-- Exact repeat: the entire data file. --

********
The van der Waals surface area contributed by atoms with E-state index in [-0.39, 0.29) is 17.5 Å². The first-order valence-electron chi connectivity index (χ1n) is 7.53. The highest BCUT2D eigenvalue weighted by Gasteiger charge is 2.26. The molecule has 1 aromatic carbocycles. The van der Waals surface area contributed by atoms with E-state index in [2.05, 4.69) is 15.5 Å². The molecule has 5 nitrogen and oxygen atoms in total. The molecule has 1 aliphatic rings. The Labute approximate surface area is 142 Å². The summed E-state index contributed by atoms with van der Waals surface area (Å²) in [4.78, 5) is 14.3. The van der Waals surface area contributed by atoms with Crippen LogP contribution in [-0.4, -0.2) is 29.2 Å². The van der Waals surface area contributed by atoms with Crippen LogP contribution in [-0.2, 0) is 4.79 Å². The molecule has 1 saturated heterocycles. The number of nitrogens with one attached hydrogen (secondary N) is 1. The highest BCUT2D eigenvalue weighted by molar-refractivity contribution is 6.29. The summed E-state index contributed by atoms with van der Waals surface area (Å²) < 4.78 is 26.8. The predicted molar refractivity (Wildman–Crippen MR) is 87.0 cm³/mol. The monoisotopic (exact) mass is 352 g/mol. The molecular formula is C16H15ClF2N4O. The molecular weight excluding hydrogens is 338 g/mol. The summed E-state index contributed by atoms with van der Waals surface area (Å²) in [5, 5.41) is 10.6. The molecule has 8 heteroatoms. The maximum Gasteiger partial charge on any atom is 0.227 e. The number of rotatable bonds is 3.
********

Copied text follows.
The van der Waals surface area contributed by atoms with E-state index in [-0.39, 0.29) is 17.5 Å². The first-order valence-electron chi connectivity index (χ1n) is 7.53. The highest BCUT2D eigenvalue weighted by Gasteiger charge is 2.26. The molecule has 1 aromatic carbocycles. The van der Waals surface area contributed by atoms with E-state index in [2.05, 4.69) is 15.5 Å². The molecule has 5 nitrogen and oxygen atoms in total. The molecule has 1 aliphatic rings. The Labute approximate surface area is 142 Å². The summed E-state index contributed by atoms with van der Waals surface area (Å²) in [4.78, 5) is 14.3. The van der Waals surface area contributed by atoms with Crippen LogP contribution in [-0.4, -0.2) is 29.2 Å². The van der Waals surface area contributed by atoms with Crippen LogP contribution in [-0.2, 0) is 4.79 Å². The molecule has 1 saturated heterocycles. The number of nitrogens with one attached hydrogen (secondary N) is 1. The highest BCUT2D eigenvalue weighted by molar-refractivity contribution is 6.29. The summed E-state index contributed by atoms with van der Waals surface area (Å²) < 4.78 is 26.8. The predicted molar refractivity (Wildman–Crippen MR) is 87.0 cm³/mol. The monoisotopic (exact) mass is 352 g/mol. The molecular formula is C16H15ClF2N4O. The molecular weight excluding hydrogens is 338 g/mol. The summed E-state index contributed by atoms with van der Waals surface area (Å²) in [5, 5.41) is 10.6. The molecule has 8 heteroatoms. The maximum Gasteiger partial charge on any atom is 0.227 e. The number of rotatable bonds is 3.